An occupational therapist may come to the home to advise on ways to improve mobility and safety in the home and the community. An occupational therapist can advise on what equipment best suits the need of the person, such as grab rails next to steps, safety equipment for the shower and toilet. If home modifications are required, they can help with the planning of them.

If posture is affected and is interfering with communication, eating, drinking and comfort, the physiotherapist can prescribe exercises to stretch the tight muscles and joints and the occupational therapist can advise on equipment, such as seating.

The physiotherapist and occupational therapist can also assess the possible causes of any pain, such as poor posture, pain secondary to falls and pressure areas due to staying in one position too long.

An occupational therapist can assess and advise on pressure relieving equipment, such as specialised seating cushions and mattresses.

There are various funding bodies that can fully or partially cover the cost of some home modifications and adaptive equipment such the State Wide Equipment Program (SWEP). An occupational therapist can advise you on how to apply for funds to assist with the costs if required.

The person’s neurologist may suggest injections of botulinum toxin into the cramping or dystonic muscles.

Treatments for speech and swallowing difficulties

A speech pathologist specialised in movement disorders such as CBD can assess the person’s speech and teach strategies to improve them.

Changes to voice will vary between people and as the CBD progresses.

Swallowing difficulties are common in CBD.  Swallowing problems can lead to embarrassment when eating with others socially, loss of enjoyment of food, weight loss, poor nutrition and food or drinks entering the lungs (aspiration). A speech pathologist can assist with any of these swallowing problems.

It is important to see a speech pathologist if any of the following swallowing problems develop as they increase the risk of aspirating fluids or solids into the lung which may then lead to pneumonia.:

  • if there is a need to clear the throat when eating solid foods
  • difficulty swallowing tablets which may feel ‘stuck’ in the back of the throat
  • coughing especially after drinking thin fluids such a tea and coffee
  • choking on solid foods such as meat, toast
  • a wet or gurgly voice after having a drink

If there is a need to go on to a specialised thickened diet to avoid aspiration, the speech pathologist and dietitian will work together to advise on the food groups to select and the best way to prepare them.

Management of nutrition

Due to swallowing difficulties and mood changes the person with CBD may not be eating well and therefore not getting enough nutrients. Adequate intake of nutritional food is essential with CBD.

A dietitian specialised in movement disorders such as CBD can assess the person’s diet and provide them with suggested menus to improve any dietary problems they may have.

A dietitian specialised in movement disorders such as CBD can assess the person’s diet and provide them with suggested menus to improve any dietary problems they may have. The dietitian can ensure the person with CBD is fully informed on what foods they need to eat in order to maintain a nutritional diet, how diet can improve constipation and how to avoid weight loss.

The dietitian will work closely with the speech pathologist to ensure the person with CBD and their caregiver and family know how to lessen the risk of aspiration when eating and drinking.

Managing the social and emotional impact

The effects of CBD are broad and impact on the social and economic life of the person and their family from the time of diagnosis in a variety of ways.

Coping and adjusting to the diagnosis, facing increasing challenges at work and planning for the future can be a daunting undertaking.

Navigating this newfound uncertainty requires careful consideration and appropriate specialised support.

As the disorder progresses, caregiver burden also increases and quality of life can decrease.

A social worker specialised in movement disorders such as CBD can assist the person with CBD, their caregiver and family negotiate the challenges faced across the life time of the person’s condition.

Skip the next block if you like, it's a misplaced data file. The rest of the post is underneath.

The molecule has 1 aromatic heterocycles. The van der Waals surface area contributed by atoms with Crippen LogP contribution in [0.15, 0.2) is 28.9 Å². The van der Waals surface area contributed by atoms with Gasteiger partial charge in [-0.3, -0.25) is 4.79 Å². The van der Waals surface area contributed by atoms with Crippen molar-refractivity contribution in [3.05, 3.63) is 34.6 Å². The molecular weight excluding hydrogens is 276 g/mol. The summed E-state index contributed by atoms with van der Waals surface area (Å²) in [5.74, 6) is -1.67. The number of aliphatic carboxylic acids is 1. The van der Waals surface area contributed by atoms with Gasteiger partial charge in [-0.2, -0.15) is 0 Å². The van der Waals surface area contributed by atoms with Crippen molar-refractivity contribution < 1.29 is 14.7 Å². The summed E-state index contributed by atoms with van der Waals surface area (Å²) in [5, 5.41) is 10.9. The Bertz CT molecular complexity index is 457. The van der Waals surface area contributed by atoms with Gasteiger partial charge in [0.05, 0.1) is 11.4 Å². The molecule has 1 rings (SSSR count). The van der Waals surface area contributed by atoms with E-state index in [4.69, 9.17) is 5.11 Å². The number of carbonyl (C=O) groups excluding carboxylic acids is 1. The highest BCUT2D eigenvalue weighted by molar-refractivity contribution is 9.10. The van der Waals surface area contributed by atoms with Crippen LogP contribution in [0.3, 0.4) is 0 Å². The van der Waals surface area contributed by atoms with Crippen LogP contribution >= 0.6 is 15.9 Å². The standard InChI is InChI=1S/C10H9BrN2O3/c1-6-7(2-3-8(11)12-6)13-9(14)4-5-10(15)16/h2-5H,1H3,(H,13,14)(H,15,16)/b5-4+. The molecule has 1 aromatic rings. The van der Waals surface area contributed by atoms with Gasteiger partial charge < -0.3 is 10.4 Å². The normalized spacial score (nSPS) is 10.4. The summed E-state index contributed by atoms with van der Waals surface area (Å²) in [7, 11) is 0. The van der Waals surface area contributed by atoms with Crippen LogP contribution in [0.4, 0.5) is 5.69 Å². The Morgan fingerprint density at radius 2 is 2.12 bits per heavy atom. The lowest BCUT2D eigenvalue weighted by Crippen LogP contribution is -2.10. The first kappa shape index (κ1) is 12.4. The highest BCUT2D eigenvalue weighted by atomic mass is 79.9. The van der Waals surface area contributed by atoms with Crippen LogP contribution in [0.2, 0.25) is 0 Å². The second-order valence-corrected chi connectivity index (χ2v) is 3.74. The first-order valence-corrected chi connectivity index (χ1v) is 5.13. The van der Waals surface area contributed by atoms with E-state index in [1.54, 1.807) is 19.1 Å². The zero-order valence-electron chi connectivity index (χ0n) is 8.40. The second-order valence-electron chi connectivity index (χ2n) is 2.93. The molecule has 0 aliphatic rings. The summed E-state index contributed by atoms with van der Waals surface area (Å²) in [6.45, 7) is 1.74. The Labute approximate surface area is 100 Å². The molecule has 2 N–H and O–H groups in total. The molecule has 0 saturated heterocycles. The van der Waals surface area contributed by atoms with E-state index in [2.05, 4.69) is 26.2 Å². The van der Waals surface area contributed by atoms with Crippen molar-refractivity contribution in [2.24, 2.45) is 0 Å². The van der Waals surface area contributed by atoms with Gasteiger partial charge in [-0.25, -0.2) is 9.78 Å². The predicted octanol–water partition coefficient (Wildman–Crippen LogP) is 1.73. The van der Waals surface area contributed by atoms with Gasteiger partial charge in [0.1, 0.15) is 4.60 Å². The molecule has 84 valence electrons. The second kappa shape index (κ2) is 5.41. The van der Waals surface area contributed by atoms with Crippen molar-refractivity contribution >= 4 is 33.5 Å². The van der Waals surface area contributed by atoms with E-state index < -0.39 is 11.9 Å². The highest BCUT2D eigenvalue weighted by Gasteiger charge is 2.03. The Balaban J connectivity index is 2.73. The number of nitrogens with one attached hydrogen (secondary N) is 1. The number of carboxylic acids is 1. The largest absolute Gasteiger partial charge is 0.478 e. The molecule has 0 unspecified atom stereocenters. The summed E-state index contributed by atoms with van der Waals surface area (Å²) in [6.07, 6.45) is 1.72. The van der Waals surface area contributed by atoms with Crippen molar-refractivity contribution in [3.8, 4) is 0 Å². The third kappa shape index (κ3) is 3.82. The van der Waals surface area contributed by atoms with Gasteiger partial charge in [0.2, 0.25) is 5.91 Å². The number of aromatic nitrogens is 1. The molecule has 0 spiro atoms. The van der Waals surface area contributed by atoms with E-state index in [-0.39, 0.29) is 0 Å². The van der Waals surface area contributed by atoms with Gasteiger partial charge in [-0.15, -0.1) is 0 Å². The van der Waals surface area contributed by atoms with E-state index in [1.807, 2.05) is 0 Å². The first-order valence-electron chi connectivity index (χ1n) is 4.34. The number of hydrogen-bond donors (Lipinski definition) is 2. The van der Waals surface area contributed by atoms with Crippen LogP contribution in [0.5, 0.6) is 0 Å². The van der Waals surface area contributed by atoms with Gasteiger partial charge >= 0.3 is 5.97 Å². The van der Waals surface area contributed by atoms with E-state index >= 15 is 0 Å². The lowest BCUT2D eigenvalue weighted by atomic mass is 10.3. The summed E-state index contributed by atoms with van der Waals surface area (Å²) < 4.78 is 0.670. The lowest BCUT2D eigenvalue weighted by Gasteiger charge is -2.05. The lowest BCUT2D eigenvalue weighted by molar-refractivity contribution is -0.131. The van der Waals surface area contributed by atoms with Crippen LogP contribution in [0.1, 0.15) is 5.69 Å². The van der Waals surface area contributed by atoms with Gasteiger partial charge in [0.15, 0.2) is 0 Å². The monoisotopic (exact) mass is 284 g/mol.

Social workers are highly skilled professionals who can assist you and your loved ones by:

  • providing a range of different therapy’s like counselling
  • assistance with linking to other support services
  • directing you to financial support services
  • information provision of entitlements for care packages
  • help to facilitate suitable respite arrangements for the caregiver
  • assistance and support with navigating the pathway to permanent residential care if the need arises.

After receiving a diagnosis of CBD it is normal to experience a change in mood. A social worker has the appropriate specialised skills to help you deal with the reaction to your diagnosis.

Depression and anxiety are common clinical symptoms of CBD. Depression and anxiety can benefit from a variety of interventions and approaches. It is important to talk openly with your doctor or neurologist if experiencing any of these to determine the best treatment plan for you.

Social workers are specifically trained to support you in understanding how best to manage such symptoms.

Cognition and behaviour

CBD causes changes to the person’s cognition. Cognition refers to mental processes and includes the ability to learn, to reason and remember.

Changes to cognition may make the person feel less confident and anxious.

Behaviour changes and mood changes occur frequently in CBD.

It is important that the person with CBD, their caregiver and family speak to the neurologist about any changes in cognition, behaviour or mood.

A neuropsychologist specialised in movement disorders such as CBD can assess a person’s cognition and provide strategies to optimise independence.

Forgetfulness is a presenting symptom of CBD.

Difficulty in handwriting and tasks such as drawing and copying are frequent in CBD.

As CBD progresses, dementia may develop.

Behavioural changes due to CBD include the loss of motivation, personality changes, disinhibition, inattention and irritability. CBD may result in apathy where the person loses enthusiasm or motivation with their hobbies and they may not want to socialise with family and friends. Depression and anxiety are also found with CBD

There are specialists, such as a neuropsychologists, who can assess the severity of these changes. The information gained from the assessment is important in ensuring the person receives the best care and advice to help them manage these changes.

Though there is no evidence to support the benefits of any medication to improve cognition or prevent its deterioration, a neuropsychologist and occupational therapist can advise on ways to manage the challenges caused by changes to the person’s cognition and behaviour.